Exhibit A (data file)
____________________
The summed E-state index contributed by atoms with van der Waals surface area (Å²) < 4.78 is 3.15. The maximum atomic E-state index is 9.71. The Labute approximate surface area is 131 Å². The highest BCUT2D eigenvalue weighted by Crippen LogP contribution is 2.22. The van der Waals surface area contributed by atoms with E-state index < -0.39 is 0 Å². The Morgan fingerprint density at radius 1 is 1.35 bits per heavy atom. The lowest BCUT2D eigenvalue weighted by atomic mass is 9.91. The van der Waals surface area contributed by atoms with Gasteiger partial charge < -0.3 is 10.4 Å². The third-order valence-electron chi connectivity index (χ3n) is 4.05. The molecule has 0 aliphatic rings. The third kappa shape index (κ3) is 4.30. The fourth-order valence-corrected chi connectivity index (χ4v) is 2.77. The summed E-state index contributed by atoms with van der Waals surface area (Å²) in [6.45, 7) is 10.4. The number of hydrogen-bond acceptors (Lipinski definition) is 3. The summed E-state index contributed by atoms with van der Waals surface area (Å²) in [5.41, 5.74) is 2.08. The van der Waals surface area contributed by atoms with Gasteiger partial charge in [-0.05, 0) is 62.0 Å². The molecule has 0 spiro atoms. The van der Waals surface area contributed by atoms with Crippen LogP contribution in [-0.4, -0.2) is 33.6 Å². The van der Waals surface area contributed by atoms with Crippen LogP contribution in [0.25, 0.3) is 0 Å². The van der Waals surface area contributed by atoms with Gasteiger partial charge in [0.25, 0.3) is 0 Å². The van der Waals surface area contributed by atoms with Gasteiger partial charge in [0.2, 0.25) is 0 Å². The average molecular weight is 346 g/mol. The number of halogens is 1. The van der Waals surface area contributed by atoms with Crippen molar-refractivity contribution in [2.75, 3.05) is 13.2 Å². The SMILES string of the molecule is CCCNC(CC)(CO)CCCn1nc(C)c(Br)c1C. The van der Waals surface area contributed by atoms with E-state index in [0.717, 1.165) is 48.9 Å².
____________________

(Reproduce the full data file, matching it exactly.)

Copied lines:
The summed E-state index contributed by atoms with van der Waals surface area (Å²) < 4.78 is 3.15. The maximum atomic E-state index is 9.71. The Labute approximate surface area is 131 Å². The highest BCUT2D eigenvalue weighted by Crippen LogP contribution is 2.22. The van der Waals surface area contributed by atoms with E-state index < -0.39 is 0 Å². The Morgan fingerprint density at radius 1 is 1.35 bits per heavy atom. The lowest BCUT2D eigenvalue weighted by atomic mass is 9.91. The van der Waals surface area contributed by atoms with Gasteiger partial charge < -0.3 is 10.4 Å². The third-order valence-electron chi connectivity index (χ3n) is 4.05. The molecule has 0 aliphatic rings. The third kappa shape index (κ3) is 4.30. The fourth-order valence-corrected chi connectivity index (χ4v) is 2.77. The summed E-state index contributed by atoms with van der Waals surface area (Å²) in [6.45, 7) is 10.4. The number of hydrogen-bond acceptors (Lipinski definition) is 3. The summed E-state index contributed by atoms with van der Waals surface area (Å²) in [5.41, 5.74) is 2.08. The van der Waals surface area contributed by atoms with Gasteiger partial charge in [-0.05, 0) is 62.0 Å². The molecule has 0 spiro atoms. The van der Waals surface area contributed by atoms with Crippen LogP contribution in [-0.4, -0.2) is 33.6 Å². The van der Waals surface area contributed by atoms with Crippen LogP contribution in [0.25, 0.3) is 0 Å². The van der Waals surface area contributed by atoms with Gasteiger partial charge in [0.25, 0.3) is 0 Å². The van der Waals surface area contributed by atoms with Gasteiger partial charge in [0.2, 0.25) is 0 Å². The average molecular weight is 346 g/mol. The number of halogens is 1. The van der Waals surface area contributed by atoms with Crippen molar-refractivity contribution in [2.75, 3.05) is 13.2 Å². The SMILES string of the molecule is CCCNC(CC)(CO)CCCn1nc(C)c(Br)c1C. The van der Waals surface area contributed by atoms with E-state index in [0.717, 1.165) is 48.9 Å².